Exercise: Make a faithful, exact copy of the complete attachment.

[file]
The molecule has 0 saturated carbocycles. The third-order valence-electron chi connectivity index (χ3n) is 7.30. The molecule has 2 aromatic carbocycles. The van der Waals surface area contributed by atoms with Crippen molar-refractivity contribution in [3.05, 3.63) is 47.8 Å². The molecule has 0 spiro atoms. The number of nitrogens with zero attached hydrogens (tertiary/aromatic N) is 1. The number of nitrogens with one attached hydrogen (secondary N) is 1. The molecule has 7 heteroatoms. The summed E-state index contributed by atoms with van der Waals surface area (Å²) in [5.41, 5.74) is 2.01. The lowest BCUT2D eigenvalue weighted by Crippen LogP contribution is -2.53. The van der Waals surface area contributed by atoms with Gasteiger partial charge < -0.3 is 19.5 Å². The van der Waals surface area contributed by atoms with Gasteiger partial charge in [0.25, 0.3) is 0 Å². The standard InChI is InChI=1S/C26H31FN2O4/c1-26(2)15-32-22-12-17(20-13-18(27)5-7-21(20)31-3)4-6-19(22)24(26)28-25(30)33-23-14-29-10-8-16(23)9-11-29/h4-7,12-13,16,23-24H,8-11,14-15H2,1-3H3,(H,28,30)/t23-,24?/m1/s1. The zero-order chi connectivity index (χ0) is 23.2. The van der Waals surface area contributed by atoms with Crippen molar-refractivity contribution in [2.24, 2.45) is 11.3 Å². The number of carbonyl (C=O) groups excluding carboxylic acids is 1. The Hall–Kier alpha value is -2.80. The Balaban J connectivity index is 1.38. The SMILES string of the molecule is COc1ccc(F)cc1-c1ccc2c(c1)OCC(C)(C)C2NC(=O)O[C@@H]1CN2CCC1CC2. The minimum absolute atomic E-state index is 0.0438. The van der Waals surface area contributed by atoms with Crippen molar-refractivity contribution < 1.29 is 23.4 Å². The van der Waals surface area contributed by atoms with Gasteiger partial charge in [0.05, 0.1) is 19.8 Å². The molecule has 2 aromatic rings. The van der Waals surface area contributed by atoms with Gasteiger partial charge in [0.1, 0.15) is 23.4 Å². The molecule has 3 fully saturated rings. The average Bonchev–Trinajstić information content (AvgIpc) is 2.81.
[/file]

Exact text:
The molecule has 0 saturated carbocycles. The third-order valence-electron chi connectivity index (χ3n) is 7.30. The molecule has 2 aromatic carbocycles. The van der Waals surface area contributed by atoms with Crippen molar-refractivity contribution in [3.05, 3.63) is 47.8 Å². The molecule has 0 spiro atoms. The number of nitrogens with zero attached hydrogens (tertiary/aromatic N) is 1. The number of nitrogens with one attached hydrogen (secondary N) is 1. The molecule has 7 heteroatoms. The summed E-state index contributed by atoms with van der Waals surface area (Å²) in [5.41, 5.74) is 2.01. The lowest BCUT2D eigenvalue weighted by Crippen LogP contribution is -2.53. The van der Waals surface area contributed by atoms with Gasteiger partial charge < -0.3 is 19.5 Å². The van der Waals surface area contributed by atoms with Gasteiger partial charge in [0.25, 0.3) is 0 Å². The standard InChI is InChI=1S/C26H31FN2O4/c1-26(2)15-32-22-12-17(20-13-18(27)5-7-21(20)31-3)4-6-19(22)24(26)28-25(30)33-23-14-29-10-8-16(23)9-11-29/h4-7,12-13,16,23-24H,8-11,14-15H2,1-3H3,(H,28,30)/t23-,24?/m1/s1. The zero-order chi connectivity index (χ0) is 23.2. The van der Waals surface area contributed by atoms with Crippen molar-refractivity contribution in [2.24, 2.45) is 11.3 Å². The number of carbonyl (C=O) groups excluding carboxylic acids is 1. The Hall–Kier alpha value is -2.80. The Balaban J connectivity index is 1.38. The SMILES string of the molecule is COc1ccc(F)cc1-c1ccc2c(c1)OCC(C)(C)C2NC(=O)O[C@@H]1CN2CCC1CC2. The minimum absolute atomic E-state index is 0.0438. The van der Waals surface area contributed by atoms with Crippen molar-refractivity contribution < 1.29 is 23.4 Å². The van der Waals surface area contributed by atoms with Gasteiger partial charge in [0.05, 0.1) is 19.8 Å². The molecule has 2 aromatic rings. The van der Waals surface area contributed by atoms with Gasteiger partial charge in [0.1, 0.15) is 23.4 Å². The molecule has 3 fully saturated rings. The average Bonchev–Trinajstić information content (AvgIpc) is 2.81.